completely beleaguered. Good roads were constructed from our camps
to the several landing-places on the Yazoo River, to which points
our boats brought us ample supplies; so that we were in a splendid
condition for a siege, while our enemy was shut up in a close fort,
with a large civil population of men, women, and children to feed,
in addition to his combatant force. If we could prevent sallies,
or relief from the outside, the fate of the garrison of Vicksburg
was merely a question of time.

I had my headquarters camp close up to the works, near the centre
of my corps, and General Grant had his bivouac behind a ravine to
my rear. We estimated Pemberton's whole force in Vicksburg at
thirty thousand men, and it was well known that the rebel General
Joseph E. Johnston was engaged in collecting another strong force
near the Big Black, with the intention to attack our rear, and thus
to afford Pemberton an opportunity to escape with his men. Even
then the ability of General Johnston was recognized, and General
Grant told me that he was about the only general on that side whom
he feared. Each corps kept strong pickets well to the rear; but,
as the rumors of Johnston's accumulating force reached us, General
Grant concluded to take stronger measures. He had received from
the North General J. G. Parker's corps (Ninth), which had been
posted at Haines's Bluff; then, detailing one division from each of
the three corps d'armee investing Vicksburg, he ordered me to go
out, take a general command of all, and to counteract any movement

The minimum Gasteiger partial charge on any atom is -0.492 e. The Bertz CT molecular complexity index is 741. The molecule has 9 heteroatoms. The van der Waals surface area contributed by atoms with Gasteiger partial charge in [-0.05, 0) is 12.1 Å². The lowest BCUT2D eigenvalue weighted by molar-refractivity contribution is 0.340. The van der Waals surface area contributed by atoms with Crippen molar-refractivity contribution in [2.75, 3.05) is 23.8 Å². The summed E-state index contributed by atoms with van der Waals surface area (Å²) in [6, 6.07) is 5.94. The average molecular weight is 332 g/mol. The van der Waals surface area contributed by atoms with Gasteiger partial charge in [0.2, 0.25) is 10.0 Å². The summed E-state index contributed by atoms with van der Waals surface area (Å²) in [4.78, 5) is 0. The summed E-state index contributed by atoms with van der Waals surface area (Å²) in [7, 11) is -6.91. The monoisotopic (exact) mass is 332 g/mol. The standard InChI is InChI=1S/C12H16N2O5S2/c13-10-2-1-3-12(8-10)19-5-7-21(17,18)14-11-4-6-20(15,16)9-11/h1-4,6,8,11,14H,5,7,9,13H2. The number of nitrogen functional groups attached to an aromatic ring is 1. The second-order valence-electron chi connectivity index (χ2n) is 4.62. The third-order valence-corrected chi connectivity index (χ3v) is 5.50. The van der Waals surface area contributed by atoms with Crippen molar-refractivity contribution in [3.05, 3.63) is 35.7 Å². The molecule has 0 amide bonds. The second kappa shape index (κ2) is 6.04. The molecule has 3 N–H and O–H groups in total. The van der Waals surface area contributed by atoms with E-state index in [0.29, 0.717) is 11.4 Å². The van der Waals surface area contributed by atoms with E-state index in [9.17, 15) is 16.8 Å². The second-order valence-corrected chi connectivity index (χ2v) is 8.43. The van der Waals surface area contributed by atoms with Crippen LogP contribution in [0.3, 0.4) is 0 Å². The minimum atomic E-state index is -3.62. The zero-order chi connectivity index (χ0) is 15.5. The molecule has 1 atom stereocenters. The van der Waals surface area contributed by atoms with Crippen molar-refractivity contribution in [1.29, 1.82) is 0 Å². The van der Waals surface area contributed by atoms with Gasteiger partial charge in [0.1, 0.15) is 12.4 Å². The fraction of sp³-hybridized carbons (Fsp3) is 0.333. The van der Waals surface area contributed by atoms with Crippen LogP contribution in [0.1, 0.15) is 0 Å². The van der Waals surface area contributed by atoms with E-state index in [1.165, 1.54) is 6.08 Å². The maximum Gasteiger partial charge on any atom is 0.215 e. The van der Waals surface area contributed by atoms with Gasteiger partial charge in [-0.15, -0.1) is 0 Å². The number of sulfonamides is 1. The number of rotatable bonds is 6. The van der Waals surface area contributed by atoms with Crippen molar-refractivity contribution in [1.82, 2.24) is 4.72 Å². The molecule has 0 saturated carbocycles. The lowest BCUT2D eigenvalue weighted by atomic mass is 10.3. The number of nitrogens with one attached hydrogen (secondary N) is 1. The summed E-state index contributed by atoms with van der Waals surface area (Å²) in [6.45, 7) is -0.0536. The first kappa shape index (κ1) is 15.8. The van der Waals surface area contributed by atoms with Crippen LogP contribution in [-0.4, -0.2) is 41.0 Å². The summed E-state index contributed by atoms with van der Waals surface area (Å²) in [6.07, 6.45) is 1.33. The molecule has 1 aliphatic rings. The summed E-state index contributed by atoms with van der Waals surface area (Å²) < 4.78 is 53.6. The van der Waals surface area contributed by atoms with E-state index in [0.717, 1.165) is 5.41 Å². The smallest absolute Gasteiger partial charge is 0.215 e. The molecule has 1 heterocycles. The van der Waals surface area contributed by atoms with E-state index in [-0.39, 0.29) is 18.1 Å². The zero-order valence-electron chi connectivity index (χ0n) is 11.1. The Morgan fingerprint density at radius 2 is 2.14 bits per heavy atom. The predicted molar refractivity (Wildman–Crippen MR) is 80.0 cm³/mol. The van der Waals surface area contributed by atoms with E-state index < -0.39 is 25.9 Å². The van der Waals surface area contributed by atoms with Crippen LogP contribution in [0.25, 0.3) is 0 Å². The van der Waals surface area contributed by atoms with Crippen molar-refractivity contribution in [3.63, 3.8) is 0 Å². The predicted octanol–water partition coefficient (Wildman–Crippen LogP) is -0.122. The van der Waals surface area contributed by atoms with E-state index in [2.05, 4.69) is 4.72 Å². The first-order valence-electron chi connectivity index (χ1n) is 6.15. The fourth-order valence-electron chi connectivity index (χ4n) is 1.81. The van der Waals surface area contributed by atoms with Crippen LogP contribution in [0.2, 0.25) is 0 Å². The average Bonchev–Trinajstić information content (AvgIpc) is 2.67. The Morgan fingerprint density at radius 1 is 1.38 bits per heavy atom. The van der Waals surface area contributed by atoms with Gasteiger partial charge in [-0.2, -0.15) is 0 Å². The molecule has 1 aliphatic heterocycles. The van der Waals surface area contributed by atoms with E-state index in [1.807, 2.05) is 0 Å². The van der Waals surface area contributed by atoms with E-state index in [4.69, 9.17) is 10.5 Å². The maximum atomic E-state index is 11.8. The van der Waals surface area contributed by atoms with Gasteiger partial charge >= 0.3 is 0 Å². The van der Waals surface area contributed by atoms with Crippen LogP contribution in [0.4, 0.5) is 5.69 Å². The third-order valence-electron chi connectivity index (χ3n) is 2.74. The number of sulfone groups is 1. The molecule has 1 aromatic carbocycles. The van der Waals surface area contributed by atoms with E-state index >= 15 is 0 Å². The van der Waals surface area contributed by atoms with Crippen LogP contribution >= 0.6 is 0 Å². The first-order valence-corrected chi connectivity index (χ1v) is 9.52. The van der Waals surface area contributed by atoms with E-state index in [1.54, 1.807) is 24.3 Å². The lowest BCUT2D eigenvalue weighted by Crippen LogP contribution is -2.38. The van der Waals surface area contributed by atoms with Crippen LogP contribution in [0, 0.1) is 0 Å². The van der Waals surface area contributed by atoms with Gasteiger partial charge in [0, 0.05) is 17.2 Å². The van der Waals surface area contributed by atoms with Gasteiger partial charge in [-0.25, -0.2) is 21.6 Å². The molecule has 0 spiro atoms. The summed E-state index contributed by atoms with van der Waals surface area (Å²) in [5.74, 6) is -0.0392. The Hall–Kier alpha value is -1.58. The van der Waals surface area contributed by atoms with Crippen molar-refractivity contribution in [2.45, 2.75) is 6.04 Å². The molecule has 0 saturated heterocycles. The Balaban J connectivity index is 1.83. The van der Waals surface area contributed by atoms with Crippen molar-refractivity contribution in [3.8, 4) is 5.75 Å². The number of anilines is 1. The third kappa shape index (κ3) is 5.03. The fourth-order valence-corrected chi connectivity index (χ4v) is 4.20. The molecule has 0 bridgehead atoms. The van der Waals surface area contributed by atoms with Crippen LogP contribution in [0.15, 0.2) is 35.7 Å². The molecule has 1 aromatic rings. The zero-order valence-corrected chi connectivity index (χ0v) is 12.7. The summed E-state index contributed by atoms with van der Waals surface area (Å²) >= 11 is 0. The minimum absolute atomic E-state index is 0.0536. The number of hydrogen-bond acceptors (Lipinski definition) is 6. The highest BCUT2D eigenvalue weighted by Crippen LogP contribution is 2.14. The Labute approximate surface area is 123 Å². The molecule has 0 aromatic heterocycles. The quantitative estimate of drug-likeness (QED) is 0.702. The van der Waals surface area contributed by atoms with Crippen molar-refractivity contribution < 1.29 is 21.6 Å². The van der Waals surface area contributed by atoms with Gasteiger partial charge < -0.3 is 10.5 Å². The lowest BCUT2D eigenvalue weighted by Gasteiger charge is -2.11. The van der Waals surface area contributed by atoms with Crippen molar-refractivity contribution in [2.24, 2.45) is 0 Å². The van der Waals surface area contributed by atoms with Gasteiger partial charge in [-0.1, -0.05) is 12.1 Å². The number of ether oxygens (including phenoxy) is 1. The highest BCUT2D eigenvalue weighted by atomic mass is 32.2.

on the part of General Johnston to relieve Vicksburg. I
reconnoitred the whole country, from Haines's Bluff to the railroad
bridge, and posted the troops thus:

Parke's two divisions from Haines's Bluff out to the Benton or
ridge road; Tuttle's division, of my corps, joining on and
extending to a plantation called Young's, overlooking Bear Creek
valley, which empties into the Big Black above Messinger's Ferry;
then McArthurs division, of McPherson's corps, took up the line,
and reached to Osterhaus's division of McClernand's corps, which
held a strong fortified position at the railroad-crossing of the
Big Black River. I was of opinion that, if Johnston should cross
the Big Black, he could by the favorable nature of the country be
held in check till a concentration could be effected by us at the
point threatened. From the best information we could gather,
General Johnston had about thirty or forty thousand men. I took
post near a plantation of one Trible, near Markham's, and
frequently reconnoitred the whole line, and could see the enemy